Here are a couple of basic principles that should go without saying:
Working people deserve to go to work every day without fear for their safety or being harassed.
They deserve to go out the door and make a living without worrying about their lives being upended.
Workers across the country have been making their voices heard in recent weeks.
All kinds of workers: Hotel workers, farm workers, teachers, taxi drivers, airport, construction and retail workers.
All kinds of places: Los Angeles; Phoenix; Austin, Texas; New York City; Minneapolis, Minnesota; Milwaukee, Wisconsin, and of course Washington DC.
Why? We’re defending our neighbors, co-workers and friends who are being swept up in a series of immigration raids by the new Trump administration. Working people understand in our bones that when the government terrorizes people who are simply living their lives and going to work each day, we all lose. When we allow ourselves to be divided, we all lose.
That’s why the American labor movement is standing up for all workers. Because when we stand together, we all win.
Here’s today's labor history:
On this date in 1834, responding to a 15 percent wage cut, women textile workers in Lowell, Massachusetts organized a “turn-out”—or strike—in protest. The action failed. Two years later they formed the Factory Girl’s Association in response to a rent hike in company boarding houses and the increase was rescinded. One worker’s diary recounts a “stirring speech” of resistance by a co-worker, 11-year-old Harriet Hanson Robinson.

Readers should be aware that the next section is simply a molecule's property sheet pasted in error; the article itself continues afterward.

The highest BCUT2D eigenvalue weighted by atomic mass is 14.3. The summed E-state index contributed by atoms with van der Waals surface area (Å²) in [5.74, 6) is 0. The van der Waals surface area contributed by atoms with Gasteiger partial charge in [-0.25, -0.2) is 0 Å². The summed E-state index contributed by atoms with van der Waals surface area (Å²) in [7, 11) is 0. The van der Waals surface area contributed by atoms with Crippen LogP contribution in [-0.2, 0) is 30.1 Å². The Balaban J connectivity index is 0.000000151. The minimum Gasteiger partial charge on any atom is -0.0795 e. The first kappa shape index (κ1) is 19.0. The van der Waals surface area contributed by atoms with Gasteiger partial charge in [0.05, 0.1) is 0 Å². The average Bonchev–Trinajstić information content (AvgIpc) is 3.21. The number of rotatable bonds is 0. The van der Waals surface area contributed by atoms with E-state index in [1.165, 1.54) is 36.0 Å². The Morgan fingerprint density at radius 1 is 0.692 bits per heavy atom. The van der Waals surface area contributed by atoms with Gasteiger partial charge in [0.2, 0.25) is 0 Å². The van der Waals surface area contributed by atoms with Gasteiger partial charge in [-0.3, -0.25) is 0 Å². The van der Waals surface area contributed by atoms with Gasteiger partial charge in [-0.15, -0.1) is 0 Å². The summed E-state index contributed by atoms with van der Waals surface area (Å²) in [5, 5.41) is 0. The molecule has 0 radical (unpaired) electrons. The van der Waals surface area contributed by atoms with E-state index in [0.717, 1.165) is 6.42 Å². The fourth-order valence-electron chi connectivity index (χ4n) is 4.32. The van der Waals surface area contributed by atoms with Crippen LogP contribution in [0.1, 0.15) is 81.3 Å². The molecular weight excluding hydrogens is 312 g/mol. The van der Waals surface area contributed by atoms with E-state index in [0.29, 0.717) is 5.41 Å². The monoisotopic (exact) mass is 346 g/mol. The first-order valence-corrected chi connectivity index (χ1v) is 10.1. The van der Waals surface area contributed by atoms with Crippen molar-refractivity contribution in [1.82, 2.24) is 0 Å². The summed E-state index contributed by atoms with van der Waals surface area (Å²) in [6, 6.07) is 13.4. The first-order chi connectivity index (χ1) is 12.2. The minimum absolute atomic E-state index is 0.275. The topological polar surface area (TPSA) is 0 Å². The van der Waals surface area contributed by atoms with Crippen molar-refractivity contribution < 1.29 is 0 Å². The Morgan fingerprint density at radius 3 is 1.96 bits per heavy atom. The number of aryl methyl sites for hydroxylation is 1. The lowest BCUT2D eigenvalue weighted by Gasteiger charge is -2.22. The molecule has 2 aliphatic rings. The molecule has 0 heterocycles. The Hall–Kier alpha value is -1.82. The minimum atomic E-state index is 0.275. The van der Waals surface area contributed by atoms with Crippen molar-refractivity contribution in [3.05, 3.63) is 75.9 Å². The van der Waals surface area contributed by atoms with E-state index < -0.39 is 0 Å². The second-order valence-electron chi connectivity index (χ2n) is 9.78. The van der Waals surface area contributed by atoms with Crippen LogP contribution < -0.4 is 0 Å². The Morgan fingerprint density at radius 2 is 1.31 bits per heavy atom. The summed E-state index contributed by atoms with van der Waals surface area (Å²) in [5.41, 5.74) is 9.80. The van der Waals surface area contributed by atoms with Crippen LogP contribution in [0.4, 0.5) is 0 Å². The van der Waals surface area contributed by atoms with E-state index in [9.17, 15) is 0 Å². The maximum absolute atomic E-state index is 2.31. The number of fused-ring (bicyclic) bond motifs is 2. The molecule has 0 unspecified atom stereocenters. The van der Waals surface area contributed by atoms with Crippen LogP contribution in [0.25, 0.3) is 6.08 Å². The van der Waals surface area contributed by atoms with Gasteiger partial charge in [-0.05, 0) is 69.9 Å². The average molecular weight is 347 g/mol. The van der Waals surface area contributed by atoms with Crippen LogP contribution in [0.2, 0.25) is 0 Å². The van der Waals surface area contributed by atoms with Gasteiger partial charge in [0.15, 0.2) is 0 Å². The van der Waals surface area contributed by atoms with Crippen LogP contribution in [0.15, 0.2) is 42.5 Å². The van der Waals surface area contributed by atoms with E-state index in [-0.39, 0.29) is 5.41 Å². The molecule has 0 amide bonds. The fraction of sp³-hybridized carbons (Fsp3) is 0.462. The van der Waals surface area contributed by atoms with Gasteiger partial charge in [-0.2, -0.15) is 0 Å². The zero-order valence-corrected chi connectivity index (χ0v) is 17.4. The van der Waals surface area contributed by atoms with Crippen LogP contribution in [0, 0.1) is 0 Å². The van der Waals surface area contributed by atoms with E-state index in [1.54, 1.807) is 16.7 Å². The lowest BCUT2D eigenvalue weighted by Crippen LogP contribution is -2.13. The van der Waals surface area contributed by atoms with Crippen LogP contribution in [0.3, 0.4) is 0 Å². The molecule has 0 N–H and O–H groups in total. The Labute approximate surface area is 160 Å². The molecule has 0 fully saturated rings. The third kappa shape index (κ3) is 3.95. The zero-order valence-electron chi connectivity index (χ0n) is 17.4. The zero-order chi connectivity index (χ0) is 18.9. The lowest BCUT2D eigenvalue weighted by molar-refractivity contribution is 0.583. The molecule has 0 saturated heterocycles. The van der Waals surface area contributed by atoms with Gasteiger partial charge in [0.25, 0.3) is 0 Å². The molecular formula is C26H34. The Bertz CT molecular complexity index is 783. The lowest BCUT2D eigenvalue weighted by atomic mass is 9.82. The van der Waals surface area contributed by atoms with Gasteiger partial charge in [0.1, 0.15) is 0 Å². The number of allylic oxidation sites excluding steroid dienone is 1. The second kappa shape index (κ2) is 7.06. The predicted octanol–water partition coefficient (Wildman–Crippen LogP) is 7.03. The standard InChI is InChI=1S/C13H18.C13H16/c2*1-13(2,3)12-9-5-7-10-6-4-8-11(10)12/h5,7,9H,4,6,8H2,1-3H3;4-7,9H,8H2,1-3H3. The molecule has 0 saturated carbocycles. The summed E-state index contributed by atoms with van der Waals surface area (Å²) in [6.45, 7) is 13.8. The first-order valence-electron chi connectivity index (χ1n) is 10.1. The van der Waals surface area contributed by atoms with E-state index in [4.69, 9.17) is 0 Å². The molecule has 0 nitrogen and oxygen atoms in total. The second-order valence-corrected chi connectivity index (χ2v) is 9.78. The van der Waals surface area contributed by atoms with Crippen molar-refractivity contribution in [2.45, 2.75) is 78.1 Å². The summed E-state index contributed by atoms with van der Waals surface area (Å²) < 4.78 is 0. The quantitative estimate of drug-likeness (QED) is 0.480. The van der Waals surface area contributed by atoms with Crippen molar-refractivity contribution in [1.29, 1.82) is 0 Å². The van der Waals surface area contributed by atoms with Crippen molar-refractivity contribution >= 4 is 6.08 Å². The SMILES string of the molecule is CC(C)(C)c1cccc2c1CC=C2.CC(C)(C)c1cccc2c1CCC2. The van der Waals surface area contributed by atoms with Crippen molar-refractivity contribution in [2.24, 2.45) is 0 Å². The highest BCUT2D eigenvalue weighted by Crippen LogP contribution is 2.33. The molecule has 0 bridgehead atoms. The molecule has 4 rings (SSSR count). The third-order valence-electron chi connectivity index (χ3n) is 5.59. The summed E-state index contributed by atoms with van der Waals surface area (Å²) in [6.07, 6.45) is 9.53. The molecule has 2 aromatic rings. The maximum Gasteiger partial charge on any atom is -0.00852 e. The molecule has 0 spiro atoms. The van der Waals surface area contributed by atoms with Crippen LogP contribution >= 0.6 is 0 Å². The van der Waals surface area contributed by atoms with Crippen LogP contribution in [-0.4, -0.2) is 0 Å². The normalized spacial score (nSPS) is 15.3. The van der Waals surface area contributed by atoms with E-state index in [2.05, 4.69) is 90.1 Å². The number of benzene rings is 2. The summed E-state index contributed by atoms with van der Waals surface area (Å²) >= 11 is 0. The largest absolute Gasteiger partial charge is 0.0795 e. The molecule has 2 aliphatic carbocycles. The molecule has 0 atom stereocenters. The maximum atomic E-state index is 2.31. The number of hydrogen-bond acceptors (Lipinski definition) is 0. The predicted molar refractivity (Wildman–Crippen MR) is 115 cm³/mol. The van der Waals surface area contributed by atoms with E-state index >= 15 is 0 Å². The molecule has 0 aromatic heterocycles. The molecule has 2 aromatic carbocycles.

In 1908, a rally for the unemployed became a major confrontation in Philadelphia, and 18 were arrested for demanding jobs.
In 1917, thousands of women marched to New York’s City Hall demanding relief from exorbitant wartime food prices. Inflation had wiped out any wage gains made by workers, leading to a high level of working class protest during World War I.
And on this date in 1990, the United Mine Workers settled their 10-month-old Pittston strike in Virginia, Kentucky and West Virginia.
Today’s labor quote is by Richard Trumka
Time after time we're told corporations should have freedom from pesky job safety regulations, environmental protections and labor standards - giving working people the freedom to be crushed in collapsing mines, choke on filthy air and get paid too little to live on.
Trumka, president of the AFL-CIO, was the president of the United Mine Workers during the successful strike against Pittston.
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